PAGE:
Whether you have a small space, a large entryway or a bland retaining wall or patio you’d like to jazz up, containers can bring a whole new world of color, texture, and interest to your space.

Containers can even be showpieces in your suburban Chicago landscape, bringing an upscale, decorative accent that elevates your home’s appeal.

They can also be moved around with ease or replanted each season if you want to change up your look.

But for successful container gardening, there are some things you need to keep in mind -- from light conditions to container positioning to the best plants to use.container plants along pathway

Container Gardening 101

Flower pots and urns can certainly bump up your landscape’s style.

In fact, container gardening is versatile -- it's a place where you can express yourself and add a personalized touch to your home.

A few guidelines and tricks can make all the difference.

Container Choice

While the plants are, many times, the focal points of strong and stunning containers, the containers themselves also are an important part of the whole look.

Different containers can complement your style, your home, or add a contrasting element that stands out. A modern, sleek container can bring a clean, contemporary look. An antique, old world urn can accentuate an English garden. An earthy terra cotta bowl or pot can boost a natural feel.

Containers also support plant roots and soil for proper heat control, water retention, and healthy growth. The right vessels can even show off your container plants in the best way possible.Large container plants on patio

Sun Exposure

While you may love certain container plants, you have to choose the plants based on the location of your containers.

This is because how much sun exposure your containers receive will dictate the success of your plants as long as you pair them correctly.

Here are some tips:

  • If your container location gets 6 hours of direct sun, choose container plants for full sun.
  • If your area gets 3 to 6 hours of direct sun, you can choose plants for partial sun/partial shade.
  • If your spot gets less than 3 hours of direct sun daily, choose container plants for shade.

Container Planting Rules

There is a classic design technique that has worked well in containers for years. And there’s a reason even professionals rely on it: It works.

You start with your “thrillers.” These are your tall, upright plants that are the stars of your containers. They are focal points. They thrill you with their booming blooms and sexy height.

Then you add your “fillers.” They are the plants that fill the space at the base of your container, complementing or contrasting your thriller and adding texture and interest.

Finally, you incorporate your “spillers.” These container plants cascade over the sides of your vessel adding another element of interest and lengthening your design.Container garden design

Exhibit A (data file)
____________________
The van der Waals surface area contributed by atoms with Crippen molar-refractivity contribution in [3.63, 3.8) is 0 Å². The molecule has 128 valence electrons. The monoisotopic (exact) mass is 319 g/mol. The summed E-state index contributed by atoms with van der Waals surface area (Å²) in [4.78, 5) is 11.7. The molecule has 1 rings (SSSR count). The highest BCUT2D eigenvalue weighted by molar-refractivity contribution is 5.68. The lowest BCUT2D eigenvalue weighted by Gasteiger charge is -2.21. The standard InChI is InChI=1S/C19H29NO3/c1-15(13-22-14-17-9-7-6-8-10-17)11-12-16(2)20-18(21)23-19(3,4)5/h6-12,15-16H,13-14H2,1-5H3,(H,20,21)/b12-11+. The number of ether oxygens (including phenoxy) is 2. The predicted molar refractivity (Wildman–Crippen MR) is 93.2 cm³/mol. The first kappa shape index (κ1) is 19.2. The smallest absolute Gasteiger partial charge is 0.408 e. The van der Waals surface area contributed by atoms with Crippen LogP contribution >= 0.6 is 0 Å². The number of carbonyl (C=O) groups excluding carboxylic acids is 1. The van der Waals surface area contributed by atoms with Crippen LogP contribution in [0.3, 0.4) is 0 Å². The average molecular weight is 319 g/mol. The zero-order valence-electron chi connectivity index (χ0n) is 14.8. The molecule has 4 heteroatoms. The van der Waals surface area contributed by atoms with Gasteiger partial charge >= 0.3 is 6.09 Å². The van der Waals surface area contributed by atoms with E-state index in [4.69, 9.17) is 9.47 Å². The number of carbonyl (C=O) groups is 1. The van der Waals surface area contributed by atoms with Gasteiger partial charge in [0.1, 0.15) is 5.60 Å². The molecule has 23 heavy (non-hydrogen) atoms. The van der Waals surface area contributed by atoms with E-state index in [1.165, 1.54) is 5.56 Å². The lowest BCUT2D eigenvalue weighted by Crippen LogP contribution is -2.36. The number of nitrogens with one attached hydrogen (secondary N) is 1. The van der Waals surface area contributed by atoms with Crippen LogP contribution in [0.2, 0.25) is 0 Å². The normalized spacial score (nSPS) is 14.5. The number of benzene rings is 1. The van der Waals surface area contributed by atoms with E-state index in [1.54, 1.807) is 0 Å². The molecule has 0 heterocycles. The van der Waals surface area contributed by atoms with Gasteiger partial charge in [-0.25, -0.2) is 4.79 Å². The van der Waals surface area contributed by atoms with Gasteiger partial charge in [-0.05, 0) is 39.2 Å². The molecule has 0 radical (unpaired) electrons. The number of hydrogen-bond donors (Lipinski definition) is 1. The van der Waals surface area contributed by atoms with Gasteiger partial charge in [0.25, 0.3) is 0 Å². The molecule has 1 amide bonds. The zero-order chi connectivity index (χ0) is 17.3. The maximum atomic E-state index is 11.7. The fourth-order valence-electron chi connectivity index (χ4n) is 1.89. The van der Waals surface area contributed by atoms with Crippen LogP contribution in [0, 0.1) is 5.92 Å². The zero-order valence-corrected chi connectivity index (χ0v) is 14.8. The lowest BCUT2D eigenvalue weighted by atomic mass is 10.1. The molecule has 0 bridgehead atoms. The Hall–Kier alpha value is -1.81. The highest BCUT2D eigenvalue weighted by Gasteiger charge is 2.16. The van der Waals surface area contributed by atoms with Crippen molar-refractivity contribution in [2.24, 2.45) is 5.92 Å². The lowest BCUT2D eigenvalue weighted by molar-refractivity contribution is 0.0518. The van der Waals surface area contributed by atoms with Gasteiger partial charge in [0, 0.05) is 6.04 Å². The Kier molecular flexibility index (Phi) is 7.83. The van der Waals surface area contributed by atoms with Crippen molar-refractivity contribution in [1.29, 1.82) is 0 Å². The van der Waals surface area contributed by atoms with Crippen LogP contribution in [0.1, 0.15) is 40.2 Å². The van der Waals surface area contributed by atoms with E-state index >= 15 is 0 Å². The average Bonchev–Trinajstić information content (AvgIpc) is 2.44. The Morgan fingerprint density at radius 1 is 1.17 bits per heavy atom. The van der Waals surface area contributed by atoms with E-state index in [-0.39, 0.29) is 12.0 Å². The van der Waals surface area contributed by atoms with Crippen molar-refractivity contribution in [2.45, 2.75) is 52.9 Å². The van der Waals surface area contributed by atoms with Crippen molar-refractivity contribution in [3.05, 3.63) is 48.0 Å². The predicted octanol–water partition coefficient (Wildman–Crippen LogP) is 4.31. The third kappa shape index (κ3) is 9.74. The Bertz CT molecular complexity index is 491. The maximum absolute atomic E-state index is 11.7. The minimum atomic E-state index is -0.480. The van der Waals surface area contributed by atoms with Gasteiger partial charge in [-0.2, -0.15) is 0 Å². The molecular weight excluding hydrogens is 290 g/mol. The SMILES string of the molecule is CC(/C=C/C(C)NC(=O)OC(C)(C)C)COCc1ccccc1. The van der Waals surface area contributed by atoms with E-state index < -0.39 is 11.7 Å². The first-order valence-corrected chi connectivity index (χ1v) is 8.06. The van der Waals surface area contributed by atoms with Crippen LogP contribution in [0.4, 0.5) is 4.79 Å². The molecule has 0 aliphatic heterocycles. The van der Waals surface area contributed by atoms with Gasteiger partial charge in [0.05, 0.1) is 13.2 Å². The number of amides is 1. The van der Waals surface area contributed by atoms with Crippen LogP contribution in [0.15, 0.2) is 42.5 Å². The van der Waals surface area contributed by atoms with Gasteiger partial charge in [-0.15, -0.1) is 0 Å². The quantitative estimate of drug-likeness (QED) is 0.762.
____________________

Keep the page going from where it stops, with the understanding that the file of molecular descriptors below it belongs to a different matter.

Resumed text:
Best Container Plants for Suburban Chicago

Ready to create some living garden sculptures? It’s time to choose the right plants for your suburban Chicago containers.

Thrillers

  1. Canna lily - This stunner has tropical-like foliage that look like banana leaves with large flowers that resemble irises.
  2. Small ornamental trees, such as sumac or magnolia - The small golden leaves of sumac can add bold pops of color. Magnolias provide glowing, star-shaped, fragrant blooms in spring.
  3. Hydrangeas or other flowering shrubs - The pink or blue globe-shaped blooms of hydrangeas amid large, green leaves can be showstoppers in container gardening.

Fillers

  1. Sunpatiens - These fillers pack a colorful punch offering blooms in rose, coral, orchid, and many more hues. They like full sun, as well as partial shade, and they don't mind heat and humidity.
  2. Begonias - These fillers mound nice and full with shiny, round, green leaves or reddish leaves, as well as an abundance of red, pink, or white blooms.
  3. Coleus - These tender, tropical plants are known for their leaves, which can be spotted, splashed, or artistically edged in shades of purple, yellow, pink, red or chartreuse.

Spillers

  1. Sweet potato vine - This classic spiller offers leaves in a deep purple or chartreuse that offer a great contrasting shade to the other plants in your container.
  2. Creeping Jenny - This one offers a chartreuse color in rounded, golden leaves on trailing stems with small, bright, yellow flowers.
  3. English ivy - Bring medium to dark green leaves with light green, pale yellow, or white veins to your container with this addition.
Large container design

Get Inspired with Container Garden Design

Bright blooms can do so much for your outdoor space. When they come in containers, they can be moved around or rotated each season to create drama and intrigue. And plants also do a lot for your mood, bringing a smile to your face on the dreariest of days.

As you look at your pots, trying to determine what plants you prefer or figure out the best combinations to fill them can feel like a challenge. While the task is fun, it can be easy to get overwhelmed by all of the choices available. Container gardening, after all, is an art form.

Don’t be intimidated. Let KD Landscape help. We can bring our years of experience working with the most unique and intricate containers to your space, giving you something special.

Ready to see how KD Landscape can transform your suburban Chicago yard with containers? We’d love to share our design and installation expertise with you. Get started today with a free consultation. Together, we can prepare containers that bring a wow factor to your space all year long.

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